26th President. Typed letter signed (TLS) “Theodore Roosevelt” as President of the Police Department of New York City, July 19, 1895, 8×10, uncommon stationery, in full:
I thank you heartily for your letter. You may rest assured we will continue to fight in the future as we have done in the past.
In fine condition, folds.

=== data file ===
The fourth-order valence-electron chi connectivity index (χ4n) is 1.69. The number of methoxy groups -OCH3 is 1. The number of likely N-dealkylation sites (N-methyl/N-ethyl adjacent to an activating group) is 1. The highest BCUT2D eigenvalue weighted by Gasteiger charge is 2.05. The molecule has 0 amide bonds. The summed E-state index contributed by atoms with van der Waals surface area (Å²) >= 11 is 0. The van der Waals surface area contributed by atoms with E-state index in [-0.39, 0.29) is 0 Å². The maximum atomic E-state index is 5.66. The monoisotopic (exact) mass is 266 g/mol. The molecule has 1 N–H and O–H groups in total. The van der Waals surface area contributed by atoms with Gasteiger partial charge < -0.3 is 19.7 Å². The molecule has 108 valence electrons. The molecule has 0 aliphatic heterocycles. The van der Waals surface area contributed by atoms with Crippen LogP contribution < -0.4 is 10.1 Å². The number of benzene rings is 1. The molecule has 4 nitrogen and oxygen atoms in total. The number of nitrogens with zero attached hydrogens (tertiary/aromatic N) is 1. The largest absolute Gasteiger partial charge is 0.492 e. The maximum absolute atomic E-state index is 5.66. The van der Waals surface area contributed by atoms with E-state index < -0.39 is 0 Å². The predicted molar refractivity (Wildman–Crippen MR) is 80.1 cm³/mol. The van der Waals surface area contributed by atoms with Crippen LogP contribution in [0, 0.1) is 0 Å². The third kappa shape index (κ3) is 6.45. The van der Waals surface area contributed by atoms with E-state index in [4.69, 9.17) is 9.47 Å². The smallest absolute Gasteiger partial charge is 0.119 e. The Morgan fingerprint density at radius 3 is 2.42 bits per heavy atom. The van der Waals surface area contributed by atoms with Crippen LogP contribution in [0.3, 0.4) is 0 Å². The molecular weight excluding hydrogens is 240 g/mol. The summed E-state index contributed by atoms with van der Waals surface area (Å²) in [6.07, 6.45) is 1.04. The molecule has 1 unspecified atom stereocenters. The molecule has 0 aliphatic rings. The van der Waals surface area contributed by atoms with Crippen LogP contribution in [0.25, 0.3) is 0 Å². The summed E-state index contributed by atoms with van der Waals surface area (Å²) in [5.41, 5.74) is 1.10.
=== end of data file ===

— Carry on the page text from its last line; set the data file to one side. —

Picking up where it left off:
Roosevelt became president of the board of the New York City Police Commissioners for two years in 1895 and radically reformed the police force. The New York Police Department (NYPD) was reputed as one of the most corrupt in America; the NYPD’s history division records that Roosevelt was “an iron-willed leader of unimpeachable honesty, (who) brought a reforming zeal to the New York City Police Commission in 1895.” Roosevelt implemented regular inspections of firearms and annual physical exams; he appointed 1,600 recruits based on their physical and mental qualifications, regardless of political affiliation, established Meritorious Service Medals and closed corrupt police hostelries. During his tenure, a Municipal Lodging House was established by the Board of Charities, and Roosevelt required officers to register with the Board; he also had telephones installed in station houses.